Dairy farmers drowning in surplus milk

Deena Shanker and Lydia Mulvany - Bloomberg

A decade ago, Greek yogurt was ascendant in America. In New York state, the hope among farmers and politicians was that their fortunes would benefit as well.

But in the years that followed, Greek yogurt began to suffer the same fate that’s bedeviled the broader dairy industry – changing tastes. And New York dairy farmers who jumped at the chance to expand their herds five years ago are now wondering whether it was the right move.

America’s dairy farmers face a growing list of challenges: The Trump administration’s trade wars have coincided with an extended period of already-low milk prices. The strong dollar is driving down exports, and consolidation has led to farm closures all across the country.

Most darkly, the long decline in American consumption of fluid milk, the dairy product that brings farmers the highest earnings, shows no sign of slowing.

The amount of milk dumped by farmers in the northeastern U.S. reached almost 145 million pounds through July, including 23.6 million pounds that month alone. Dairy cooperatives will likely be forced to heavily discount milk prices in the coming months as a result, said Dave Kurzawski, a Chicago-based broker at INTL FCStone.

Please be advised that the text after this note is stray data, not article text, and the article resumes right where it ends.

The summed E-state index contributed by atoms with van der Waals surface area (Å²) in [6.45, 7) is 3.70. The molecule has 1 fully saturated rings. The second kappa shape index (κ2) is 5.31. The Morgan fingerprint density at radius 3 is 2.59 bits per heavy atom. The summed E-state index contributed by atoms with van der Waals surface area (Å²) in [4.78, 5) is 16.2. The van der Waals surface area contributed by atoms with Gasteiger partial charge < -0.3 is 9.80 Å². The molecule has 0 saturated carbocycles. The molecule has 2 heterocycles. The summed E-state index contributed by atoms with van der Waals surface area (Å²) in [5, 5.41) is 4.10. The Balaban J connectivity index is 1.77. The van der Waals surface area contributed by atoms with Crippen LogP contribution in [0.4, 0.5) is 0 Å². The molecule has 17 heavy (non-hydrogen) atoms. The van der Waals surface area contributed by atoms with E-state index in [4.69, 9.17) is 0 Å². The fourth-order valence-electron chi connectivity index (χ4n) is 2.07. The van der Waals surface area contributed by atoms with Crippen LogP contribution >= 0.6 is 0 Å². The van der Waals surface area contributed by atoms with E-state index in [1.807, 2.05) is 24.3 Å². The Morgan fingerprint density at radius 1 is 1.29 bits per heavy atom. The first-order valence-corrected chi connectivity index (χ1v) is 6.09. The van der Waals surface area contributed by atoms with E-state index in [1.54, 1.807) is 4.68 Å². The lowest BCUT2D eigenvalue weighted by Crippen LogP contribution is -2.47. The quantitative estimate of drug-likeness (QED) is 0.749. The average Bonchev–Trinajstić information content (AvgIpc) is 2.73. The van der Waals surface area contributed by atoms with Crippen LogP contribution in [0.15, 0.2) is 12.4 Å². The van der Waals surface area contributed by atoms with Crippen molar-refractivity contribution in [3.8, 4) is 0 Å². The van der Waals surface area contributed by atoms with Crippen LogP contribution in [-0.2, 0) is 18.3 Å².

“The farmers, they don’t get a break,” he said. “We probably had a surplus of milk in this country for too long – we’re seeing that unwind itself.”

And what can’t be sold – even at a discount – gets dumped. In recent years, supplies have grown faster than manufacturing capacity, said Leon Berthiaume, chief executive of St. Alban’s Cooperative Creamery in Vermont.

“We employ many tactics to find a home for our members’ milk, such as additional sales, drying, donating the milk or moving the milk to other areas where we can find demand,” said Nichole Wenderlich Owens, a spokesperson for Dairy Farmers of America.

Agri-Mark, a cooperative that serves around 900 dairy farms in the northeast, recently invested $21 million to expand one of its four plants so it can take excess milk off the market.

“When you have a free market type of system, it just shows the vulnerability that the farm price has to market conditions,” spokesman Doug DiMento said.

Richard Ball, commissioner of New York’s Department of Agriculture and Markets, said the state is trying to address the declining fortunes of New York dairy farmers. This includes investing more than $250 million in expanded processing capacity; research at Cornell University on developing a milk-based recovery beverage for athletes; using milk to help feed the hungry; and a marketing program to show consumers their milk is made locally.

“I don’t think we’ve exploited all the market share that we could,” Ball said.

Nevertheless, limiting supply – the ultimate solution to the glut – isn’t on the table.

“Dairy farmers are free market guys – they don’t want to be told how much to produce,” even as supply management programs like those in Canada gain traction among U.S. farmers, Ball said.

For now, though, the state will stick to investing in ways to sell all of this extra milk.

“It’s a lot more fun,” Ball said, “to talk about how to increase demand than restrict what they’re doing.”

Link: http://www.journalgazette.net/business/20181021/dairy-farmers-drowning-in-surplus-milk

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